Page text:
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Why has Uzbekistan reduced early apple exports three-fold in 2021?

For several years EastFruit has been talking about the prospects for exporting early apples from Uzbekistan. However, as we forecasted, this trend was interrupted in 2021. According to the State Customs Committee of Uzbekistan, the exports of Uzbek apples in May-August 2021 decreased almost three times in volumes compared to the same period in 2020, amounting to only 6.3 thousand tons. This is the lowest export of early apples in the last four years!

However, the reasons for such a sharp decline in early apple exports from Uzbekistan are not limited to unfavorable weather this year. In fact, there are much more of them and it is important that market participants understand them.

We reported earlier about the weather conditions that led to the partial loss of early apple harvest. Based on this, we forecasted a decline in exports. However, it was not the only reason.

Unexpectedly for many market participants, apple prices in Russia, the largest apple importer in the region, not only did not increase in May, as is usually the case, but began to decline! By July 2021, there were still a lot of apples from the 2020 harvest on the Russian market, and prices for many varieties fell to their lowest level in a year – less than $0.8 per kg!

Naturally, the prices for early apples were very low due to the oversupply of standard varieties. As a result, the average wholesale price for early apples in Russia in the second half of July was two times lower in 2021 than in 2020 and set a negative record.

To show how this affected the supply of early apples from Uzbekistan to Russia, we note that wholesale buyers were ready to pay for Russian early apples about the same as the cost of delivering Uzbek apples to the largest cities of Russia – about $0.4. Thus, exports were out of the question. This was observed throughout Eastern Europe. Therefore, small volumes could have been exported from Uzbekistan only to neighboring countries.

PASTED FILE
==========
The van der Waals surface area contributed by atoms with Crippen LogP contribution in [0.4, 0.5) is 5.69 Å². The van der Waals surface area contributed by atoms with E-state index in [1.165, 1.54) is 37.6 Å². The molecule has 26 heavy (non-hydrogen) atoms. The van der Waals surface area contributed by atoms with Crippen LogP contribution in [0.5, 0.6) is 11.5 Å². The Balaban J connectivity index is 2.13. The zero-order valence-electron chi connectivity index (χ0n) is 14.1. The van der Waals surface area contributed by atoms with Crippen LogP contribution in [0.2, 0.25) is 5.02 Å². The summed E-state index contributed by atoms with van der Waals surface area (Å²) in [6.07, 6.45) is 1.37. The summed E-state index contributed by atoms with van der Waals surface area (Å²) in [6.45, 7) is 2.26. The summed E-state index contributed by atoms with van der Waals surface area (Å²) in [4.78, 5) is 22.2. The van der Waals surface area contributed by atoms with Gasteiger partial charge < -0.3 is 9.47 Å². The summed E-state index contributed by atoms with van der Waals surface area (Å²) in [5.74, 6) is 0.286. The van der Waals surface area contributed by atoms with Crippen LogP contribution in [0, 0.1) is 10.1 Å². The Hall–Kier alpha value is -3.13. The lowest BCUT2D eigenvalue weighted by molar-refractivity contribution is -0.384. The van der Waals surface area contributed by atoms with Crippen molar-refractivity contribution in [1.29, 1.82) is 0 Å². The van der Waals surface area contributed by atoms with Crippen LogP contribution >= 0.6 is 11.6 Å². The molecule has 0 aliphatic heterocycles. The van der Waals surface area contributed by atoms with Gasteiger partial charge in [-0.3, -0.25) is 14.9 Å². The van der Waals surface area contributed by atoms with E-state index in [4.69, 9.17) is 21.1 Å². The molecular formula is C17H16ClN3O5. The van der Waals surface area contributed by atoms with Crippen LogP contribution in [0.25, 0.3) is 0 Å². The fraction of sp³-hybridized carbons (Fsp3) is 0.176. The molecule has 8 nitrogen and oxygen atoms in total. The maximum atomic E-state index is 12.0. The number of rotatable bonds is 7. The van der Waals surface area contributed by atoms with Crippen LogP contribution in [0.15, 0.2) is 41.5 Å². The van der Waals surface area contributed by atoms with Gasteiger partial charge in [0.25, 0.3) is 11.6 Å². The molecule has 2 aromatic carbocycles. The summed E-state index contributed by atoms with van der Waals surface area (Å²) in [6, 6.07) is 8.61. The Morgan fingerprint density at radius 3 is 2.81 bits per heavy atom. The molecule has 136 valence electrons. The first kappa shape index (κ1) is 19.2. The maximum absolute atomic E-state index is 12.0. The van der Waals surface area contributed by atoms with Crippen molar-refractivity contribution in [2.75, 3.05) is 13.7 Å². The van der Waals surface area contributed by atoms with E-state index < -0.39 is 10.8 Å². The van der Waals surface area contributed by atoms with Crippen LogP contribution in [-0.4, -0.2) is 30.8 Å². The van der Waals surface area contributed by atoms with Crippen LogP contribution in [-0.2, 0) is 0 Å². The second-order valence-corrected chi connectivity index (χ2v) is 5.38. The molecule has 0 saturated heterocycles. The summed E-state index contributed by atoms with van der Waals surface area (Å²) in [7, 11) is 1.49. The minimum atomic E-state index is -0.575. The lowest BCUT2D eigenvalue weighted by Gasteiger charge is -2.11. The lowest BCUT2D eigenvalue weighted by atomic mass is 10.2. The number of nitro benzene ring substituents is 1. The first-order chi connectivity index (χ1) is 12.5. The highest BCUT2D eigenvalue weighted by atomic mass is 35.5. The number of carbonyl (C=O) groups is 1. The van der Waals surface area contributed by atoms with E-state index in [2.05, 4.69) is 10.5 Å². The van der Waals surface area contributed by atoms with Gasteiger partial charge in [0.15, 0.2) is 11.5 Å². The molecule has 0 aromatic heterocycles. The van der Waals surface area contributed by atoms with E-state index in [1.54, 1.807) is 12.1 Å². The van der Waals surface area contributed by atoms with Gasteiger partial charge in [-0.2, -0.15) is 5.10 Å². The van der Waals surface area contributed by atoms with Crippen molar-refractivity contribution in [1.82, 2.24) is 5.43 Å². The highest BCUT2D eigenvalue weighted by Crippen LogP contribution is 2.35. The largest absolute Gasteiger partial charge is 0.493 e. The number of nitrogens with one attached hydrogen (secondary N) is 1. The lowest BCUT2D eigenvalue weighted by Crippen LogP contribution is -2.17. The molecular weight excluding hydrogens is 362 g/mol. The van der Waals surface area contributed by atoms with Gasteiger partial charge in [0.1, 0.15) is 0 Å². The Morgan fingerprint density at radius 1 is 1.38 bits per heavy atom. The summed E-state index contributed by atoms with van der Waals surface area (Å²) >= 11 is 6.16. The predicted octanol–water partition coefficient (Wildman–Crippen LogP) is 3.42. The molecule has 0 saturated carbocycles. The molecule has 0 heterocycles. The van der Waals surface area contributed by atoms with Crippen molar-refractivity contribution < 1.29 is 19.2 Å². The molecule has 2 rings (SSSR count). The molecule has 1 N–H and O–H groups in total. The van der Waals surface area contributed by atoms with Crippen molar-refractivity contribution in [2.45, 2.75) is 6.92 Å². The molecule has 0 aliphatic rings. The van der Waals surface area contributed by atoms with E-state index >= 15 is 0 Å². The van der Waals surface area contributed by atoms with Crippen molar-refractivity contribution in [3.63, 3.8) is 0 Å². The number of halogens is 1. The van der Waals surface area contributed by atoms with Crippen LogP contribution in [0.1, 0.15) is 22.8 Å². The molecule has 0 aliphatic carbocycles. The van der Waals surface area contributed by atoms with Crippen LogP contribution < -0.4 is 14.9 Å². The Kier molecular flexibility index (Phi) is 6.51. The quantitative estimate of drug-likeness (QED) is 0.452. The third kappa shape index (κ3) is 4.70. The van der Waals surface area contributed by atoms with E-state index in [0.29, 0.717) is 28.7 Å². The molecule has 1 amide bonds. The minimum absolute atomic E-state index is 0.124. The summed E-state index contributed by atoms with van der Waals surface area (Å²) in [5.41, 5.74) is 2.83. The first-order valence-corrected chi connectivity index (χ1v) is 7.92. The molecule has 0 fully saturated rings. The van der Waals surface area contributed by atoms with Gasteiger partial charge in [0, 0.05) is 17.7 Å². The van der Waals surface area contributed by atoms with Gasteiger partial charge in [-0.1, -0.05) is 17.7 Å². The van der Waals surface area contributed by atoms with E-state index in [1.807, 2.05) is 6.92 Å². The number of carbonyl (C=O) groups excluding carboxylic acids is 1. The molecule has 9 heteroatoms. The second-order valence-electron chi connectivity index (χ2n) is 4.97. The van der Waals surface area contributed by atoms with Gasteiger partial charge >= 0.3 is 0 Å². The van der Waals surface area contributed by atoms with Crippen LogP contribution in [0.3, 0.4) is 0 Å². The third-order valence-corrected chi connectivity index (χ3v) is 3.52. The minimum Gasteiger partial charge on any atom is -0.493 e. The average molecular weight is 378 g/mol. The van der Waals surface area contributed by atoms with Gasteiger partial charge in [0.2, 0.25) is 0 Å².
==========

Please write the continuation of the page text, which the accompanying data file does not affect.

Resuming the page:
Another important factor should also be noted, which Uzbek suppliers might not have noticed this year due to reduced exports – the increasing requirements for apple quality. Requirements for packaging, sorting and other parameters of apples purchased by supermarkets and wholesalers in Russia increased significantly in 2021. The main reason is the growing competition among suppliers, which allowed to choose the best. Therefore, even if Uzbekistan had a good, or even a record large harvest of early apples, export them would be almost impossible this year.

Uzbek growers, who managed to preserve at least part of their early apple harvest, do not experience the lack of demand. In the midst of the normal export season, i.e. June 2021, the average wholesale prices for apples in the capital markets of Uzbekistan were 13,000 – 14,000 UZS/kg ($1.23 – 1.33), which is 2.5 times higher than at the same time in 2019 and 2020. Even the minimum price in mid-July, 9000 UZS/kg ($0.84), was 80% higher than on the same date in 2019-2020. Obviously, the local market turned out to be quite capacious, and the decline in production was significant enough to ensure the rise in prices without regard to the developments in the main sales market.

The main question Uzbek growers have now is whether the scenario of 2021 will repeat in 2022? What if Uzbekistan gets a normal early apple harvest, and prices on the Russian market will again be low, not even covering delivery costs, like this year? After all, EastFruit has already drawn the world’s attention to the threat of apple overproduction in 2021 and record low prices by launching the hashtag #freshapplecrisis.

The situation looks rather difficult. Therefore, Uzbek exporters should now be thinking of increasing the quality parameters of early apples and finding sales markets alternative to Russia. In the event of a possible overproduction, high-quality apples can be sold on the fresh market, albeit not at the highest price, and low-quality ones can only be sold for processing at a minimum price.

EastFruit

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